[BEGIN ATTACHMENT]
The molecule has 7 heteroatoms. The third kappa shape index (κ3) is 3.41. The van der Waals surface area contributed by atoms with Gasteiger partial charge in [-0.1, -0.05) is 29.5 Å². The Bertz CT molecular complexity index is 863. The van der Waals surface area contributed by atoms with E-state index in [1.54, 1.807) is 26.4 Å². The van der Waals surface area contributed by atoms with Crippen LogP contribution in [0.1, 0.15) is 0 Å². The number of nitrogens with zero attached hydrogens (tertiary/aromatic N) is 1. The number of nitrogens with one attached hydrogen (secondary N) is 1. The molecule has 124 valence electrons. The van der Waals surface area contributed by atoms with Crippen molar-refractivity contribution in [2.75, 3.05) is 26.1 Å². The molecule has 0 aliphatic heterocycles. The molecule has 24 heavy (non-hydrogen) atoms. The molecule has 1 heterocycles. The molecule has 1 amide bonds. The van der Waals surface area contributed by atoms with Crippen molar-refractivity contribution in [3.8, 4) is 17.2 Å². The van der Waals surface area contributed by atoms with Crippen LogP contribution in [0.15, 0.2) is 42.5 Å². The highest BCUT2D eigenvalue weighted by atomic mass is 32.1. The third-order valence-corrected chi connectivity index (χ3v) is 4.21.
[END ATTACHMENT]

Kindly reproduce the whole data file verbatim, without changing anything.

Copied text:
The molecule has 7 heteroatoms. The third kappa shape index (κ3) is 3.41. The van der Waals surface area contributed by atoms with Gasteiger partial charge in [-0.1, -0.05) is 29.5 Å². The Bertz CT molecular complexity index is 863. The van der Waals surface area contributed by atoms with E-state index in [1.54, 1.807) is 26.4 Å². The van der Waals surface area contributed by atoms with Crippen LogP contribution in [0.1, 0.15) is 0 Å². The number of nitrogens with zero attached hydrogens (tertiary/aromatic N) is 1. The number of nitrogens with one attached hydrogen (secondary N) is 1. The molecule has 124 valence electrons. The van der Waals surface area contributed by atoms with Crippen molar-refractivity contribution in [2.75, 3.05) is 26.1 Å². The molecule has 0 aliphatic heterocycles. The molecule has 24 heavy (non-hydrogen) atoms. The molecule has 1 heterocycles. The molecule has 1 amide bonds. The van der Waals surface area contributed by atoms with Crippen molar-refractivity contribution in [3.8, 4) is 17.2 Å². The van der Waals surface area contributed by atoms with Crippen LogP contribution in [0.15, 0.2) is 42.5 Å². The highest BCUT2D eigenvalue weighted by atomic mass is 32.1. The third-order valence-corrected chi connectivity index (χ3v) is 4.21.